News for the East Bay's diverse, working-class majority.
Brought to you by the Democratic Socialists of America, East Bay chapter.
February 05, 2020
By Craig Johnson
Gregory J. Ahern, the sheriff of Alameda County, recently made international news for his involvement in the Jan. 14 eviction of the Moms4Housing takeover of an abandoned building in Oakland. To evict the two unarmed families, the sheriff sent deputies on a pre-dawn raid decked out in riot gear, armed with automatic rifles, and backed up by a military-style armored vehicle and helicopter air support.
This frightening episode is only the latest in the sordid history of the Sheriff’s Office, and of Ahern in particular. A closer look at the department, its sheriff, and their connections to the history of the right wing and state violence puts the Moms4Housing eviction in perspective. It is well-known that police forces throughout the United States have a history of perpetrating racism and sexist violence, especially to protect property rights. But Ahern, and many other sheriffs and cops like him, belong to an extensive network of violent far-right politicians.
The Alameda County Sheriff’s Office is no stranger to the use of militarized technology. Up until its relocation last year, the largest police training event on Earth was hosted here in Oakland. Dubbed Urban Shield, the program saw militarized police and conventional military forces from Israel to the US to the UK training together, sharing tactics, and demonstrating equipment — including an unmanned drone.
Much of this increased militarization took place under the tenure of current Sheriff Ahern, who has been sheriff since 2006 and ran unopposed for that position twice since first being elected. In California, sheriff elections are non-partisan, county-wide elections, and candidates are required by state law to have law enforcement experience. As an elected official, the sheriff occupies a role in between that of a politician and a police officer, requiring us to pay close attention to their political affiliations.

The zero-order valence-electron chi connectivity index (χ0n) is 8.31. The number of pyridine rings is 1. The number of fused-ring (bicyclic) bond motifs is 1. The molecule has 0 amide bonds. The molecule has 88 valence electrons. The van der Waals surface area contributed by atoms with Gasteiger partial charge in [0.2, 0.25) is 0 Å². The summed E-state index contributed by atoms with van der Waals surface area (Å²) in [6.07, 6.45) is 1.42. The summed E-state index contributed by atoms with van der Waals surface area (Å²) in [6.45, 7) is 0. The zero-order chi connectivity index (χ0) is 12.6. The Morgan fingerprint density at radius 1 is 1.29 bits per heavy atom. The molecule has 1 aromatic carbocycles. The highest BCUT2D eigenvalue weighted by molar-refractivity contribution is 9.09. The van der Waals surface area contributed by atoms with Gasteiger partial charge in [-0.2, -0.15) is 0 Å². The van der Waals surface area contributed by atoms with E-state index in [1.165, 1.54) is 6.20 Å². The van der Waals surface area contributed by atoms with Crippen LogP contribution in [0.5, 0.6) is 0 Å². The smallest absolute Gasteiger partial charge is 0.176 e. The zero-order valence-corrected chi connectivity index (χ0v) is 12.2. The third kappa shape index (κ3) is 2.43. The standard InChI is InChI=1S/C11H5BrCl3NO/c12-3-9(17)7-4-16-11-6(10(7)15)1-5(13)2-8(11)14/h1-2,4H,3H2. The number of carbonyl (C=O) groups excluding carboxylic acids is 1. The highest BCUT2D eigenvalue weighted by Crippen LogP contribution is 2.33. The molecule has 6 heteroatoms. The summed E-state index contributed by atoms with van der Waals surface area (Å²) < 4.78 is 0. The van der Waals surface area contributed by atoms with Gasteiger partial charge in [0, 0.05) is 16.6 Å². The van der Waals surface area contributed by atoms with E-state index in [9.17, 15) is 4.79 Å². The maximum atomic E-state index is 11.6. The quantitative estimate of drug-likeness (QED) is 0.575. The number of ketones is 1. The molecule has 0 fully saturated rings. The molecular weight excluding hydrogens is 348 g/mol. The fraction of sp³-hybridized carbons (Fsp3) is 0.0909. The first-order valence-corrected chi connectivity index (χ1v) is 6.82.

Since Ahern has run unopposed we can’t rely on electoral campaigns or debates to get at Ahern’s political affiliation — but, in his case, a cursory look at his Twitter account will do.
In addition to President Trump, several local newscasters, and other law enforcement entities, Ahern follows Fox News and a number of public figures affiliated with the network, such as Laura Ingram, Martha MacCallum, and Tucker Carlson. He follows Dana Loesch, one-time spokesperson for the NRA and featured speaker in arguably the most fascist ad produced by a mainstream American political organization in recent history. Perhaps most revealingly, he also follows Sebastian Gorka, a former Trump aide and campaign staffer who is most famous for wearing his grandfather’s fascist collaborator medal to Trump’s Inauguration Ball.
Ahern’s interest in the right, and especially its most fascist elements, isn’t unusual for the police. Berkeley police have legally advocated for white supremacists against anti-fascist protesters, despite the fact that the fascists were shown on camera to have been armed with knives. California Highway Patrol officers have collaborated with the Traditionalist Workers Party, a fascist political party that gained traction and publicity during and after Trump’s 2016 campaign.
These connections are not isolated to California, or to the present day. Former Sheriff Joseph Arpaio of Maricopa County, Arizona (which includes Phoenix) was pardoned by Trump in 2017 after he refused to follow a court order to stop racial profiling. Police support for fascist politics and violence played a major role in the rise of fascism in Italy, and the police have been key players in violent right-wing coups from Chile in the 1970s to Bolivia just last year.
Legal, everyday state violence, like racist profiling, militarized evictions, and police brutality, is right-wing violence. It is connected to the history of fascism and the right not just in kind but by the people who perpetrate it, by the politics it supports, and by the people it targets.
Socialists and progressives can expect these connections to persist. The Moms4Housing eviction will not be the last time that unarmed working-class people seeking a better way of life, or even a way of life at all, will be met by state violence.
Ahern is one among many sheriffs in the US whose politics should alarm anyone concerned about the rise of the far right or state violence. Preventing more violence requires more than removing sheriffs like Ahern from office. It means overhauling our country’s judicial system and law enforcement practices and transforming the state so that it is run by and for the multiracial working class.
We should applaud the organizers and volunteers who stood up to the Alameda sheriff, not to mention the mothers and their children who began the occupation. Socialists and working-class activists should learn from their example of standing up to right-wing state violence, as we continue to build power that can challenge the right and the parts of the state that have always served it.